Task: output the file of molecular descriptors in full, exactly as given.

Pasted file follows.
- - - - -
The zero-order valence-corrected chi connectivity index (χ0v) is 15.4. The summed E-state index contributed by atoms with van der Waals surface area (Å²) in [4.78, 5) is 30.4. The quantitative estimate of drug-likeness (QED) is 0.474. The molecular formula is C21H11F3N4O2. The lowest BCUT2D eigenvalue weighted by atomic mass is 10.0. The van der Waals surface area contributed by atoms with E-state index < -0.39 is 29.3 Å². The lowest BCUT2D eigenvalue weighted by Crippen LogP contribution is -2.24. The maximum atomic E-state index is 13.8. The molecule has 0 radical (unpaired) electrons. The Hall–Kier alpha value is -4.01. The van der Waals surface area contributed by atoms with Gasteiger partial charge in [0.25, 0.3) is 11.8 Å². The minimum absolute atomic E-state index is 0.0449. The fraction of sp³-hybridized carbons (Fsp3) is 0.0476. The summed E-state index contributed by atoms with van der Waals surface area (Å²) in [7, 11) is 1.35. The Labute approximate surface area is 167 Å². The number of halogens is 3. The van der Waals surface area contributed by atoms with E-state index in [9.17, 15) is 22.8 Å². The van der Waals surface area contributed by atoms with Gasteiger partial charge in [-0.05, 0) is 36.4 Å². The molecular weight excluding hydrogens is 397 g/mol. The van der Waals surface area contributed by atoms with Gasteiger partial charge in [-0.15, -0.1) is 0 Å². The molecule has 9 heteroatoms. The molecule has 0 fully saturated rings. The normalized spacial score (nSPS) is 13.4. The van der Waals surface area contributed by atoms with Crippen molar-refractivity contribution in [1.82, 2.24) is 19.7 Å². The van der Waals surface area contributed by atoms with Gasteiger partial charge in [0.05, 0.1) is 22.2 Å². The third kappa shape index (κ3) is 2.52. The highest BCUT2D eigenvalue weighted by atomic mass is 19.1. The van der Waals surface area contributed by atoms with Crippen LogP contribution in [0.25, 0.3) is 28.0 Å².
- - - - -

The zero-order valence-corrected chi connectivity index (χ0v) is 15.4. The summed E-state index contributed by atoms with van der Waals surface area (Å²) in [4.78, 5) is 30.4. The quantitative estimate of drug-likeness (QED) is 0.474. The molecular formula is C21H11F3N4O2. The lowest BCUT2D eigenvalue weighted by atomic mass is 10.0. The van der Waals surface area contributed by atoms with E-state index < -0.39 is 29.3 Å². The lowest BCUT2D eigenvalue weighted by Crippen LogP contribution is -2.24. The maximum atomic E-state index is 13.8. The molecule has 0 radical (unpaired) electrons. The Hall–Kier alpha value is -4.01. The van der Waals surface area contributed by atoms with Gasteiger partial charge in [0.25, 0.3) is 11.8 Å². The minimum absolute atomic E-state index is 0.0449. The fraction of sp³-hybridized carbons (Fsp3) is 0.0476. The summed E-state index contributed by atoms with van der Waals surface area (Å²) in [7, 11) is 1.35. The Labute approximate surface area is 167 Å². The number of halogens is 3. The van der Waals surface area contributed by atoms with E-state index in [9.17, 15) is 22.8 Å². The van der Waals surface area contributed by atoms with Gasteiger partial charge in [-0.05, 0) is 36.4 Å². The molecular weight excluding hydrogens is 397 g/mol. The van der Waals surface area contributed by atoms with Gasteiger partial charge in [-0.15, -0.1) is 0 Å². The molecule has 9 heteroatoms. The molecule has 0 fully saturated rings. The normalized spacial score (nSPS) is 13.4. The van der Waals surface area contributed by atoms with Crippen molar-refractivity contribution in [1.82, 2.24) is 19.7 Å². The van der Waals surface area contributed by atoms with Gasteiger partial charge in [0.05, 0.1) is 22.2 Å². The third kappa shape index (κ3) is 2.52. The highest BCUT2D eigenvalue weighted by atomic mass is 19.1. The van der Waals surface area contributed by atoms with Crippen LogP contribution in [0.25, 0.3) is 28.0 Å².